"We reviewed the science being used for restoration and examined whether that science was sound and whether every effort was being made to incorporate the latest science," said Miralles-Wilhelm, who led the committee's climate change-related research efforts. "That's when we realized climate change had not been considered in the original CERP and may be the reason why the system cannot handle increasing conditions of drought or flooding."
In addition to the scientific and engineering work that lies ahead to incorporate the effects of climate change, financing the CERP remains a challenge. The report warns that less than 20 percent of CERP projects have been funded to date, and it could take 100 years to complete the CERP at the current rate of funding, during which time the Everglades would decline further. The report notes that completing the CERP in 50 years, as estimated in a 2014 Congressional Research Service report, would require "substantial additional investment."
Miralles-Wilhelm believes a top priority for tackling these challenges is to make the economic case for Everglades restoration as impacted by climate change.
"If you look at the economic activity of South Florida, the big three are tourism, agriculture and urban development. Climate change hits all of them," said Miralles-Wilhelm. "I don't think it's a huge leap to say that improving the Everglades ecosystem will improve each of these economic sectors, but I do think that convincing the average citizen, business person and policymaker remains to be done. Otherwise people will say 'this is another climate change project' when it's actually geared toward the social and economic development of the state."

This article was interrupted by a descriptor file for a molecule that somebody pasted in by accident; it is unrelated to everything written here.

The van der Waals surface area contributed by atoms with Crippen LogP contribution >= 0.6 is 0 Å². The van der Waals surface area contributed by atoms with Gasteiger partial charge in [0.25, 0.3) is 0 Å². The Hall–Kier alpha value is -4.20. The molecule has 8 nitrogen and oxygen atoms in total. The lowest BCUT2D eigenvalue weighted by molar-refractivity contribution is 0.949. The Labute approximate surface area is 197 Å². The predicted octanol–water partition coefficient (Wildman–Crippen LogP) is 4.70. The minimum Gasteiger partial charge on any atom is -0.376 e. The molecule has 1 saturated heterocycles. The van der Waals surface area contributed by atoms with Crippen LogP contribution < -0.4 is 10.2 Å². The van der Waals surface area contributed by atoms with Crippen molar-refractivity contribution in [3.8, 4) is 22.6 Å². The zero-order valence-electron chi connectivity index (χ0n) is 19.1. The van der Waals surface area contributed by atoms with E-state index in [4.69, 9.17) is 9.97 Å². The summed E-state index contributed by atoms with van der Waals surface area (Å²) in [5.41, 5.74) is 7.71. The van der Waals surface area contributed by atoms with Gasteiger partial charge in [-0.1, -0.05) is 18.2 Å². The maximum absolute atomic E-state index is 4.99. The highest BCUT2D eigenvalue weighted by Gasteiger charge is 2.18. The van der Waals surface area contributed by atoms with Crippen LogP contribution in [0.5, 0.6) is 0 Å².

For his part, Miralles-Wilhelm will continue to contribute what he can to help restore the Everglades—he has already agreed to work on the 2018 report.
Explore further: New report calls for forward-looking analysis and a review of restoration goals for the Everglades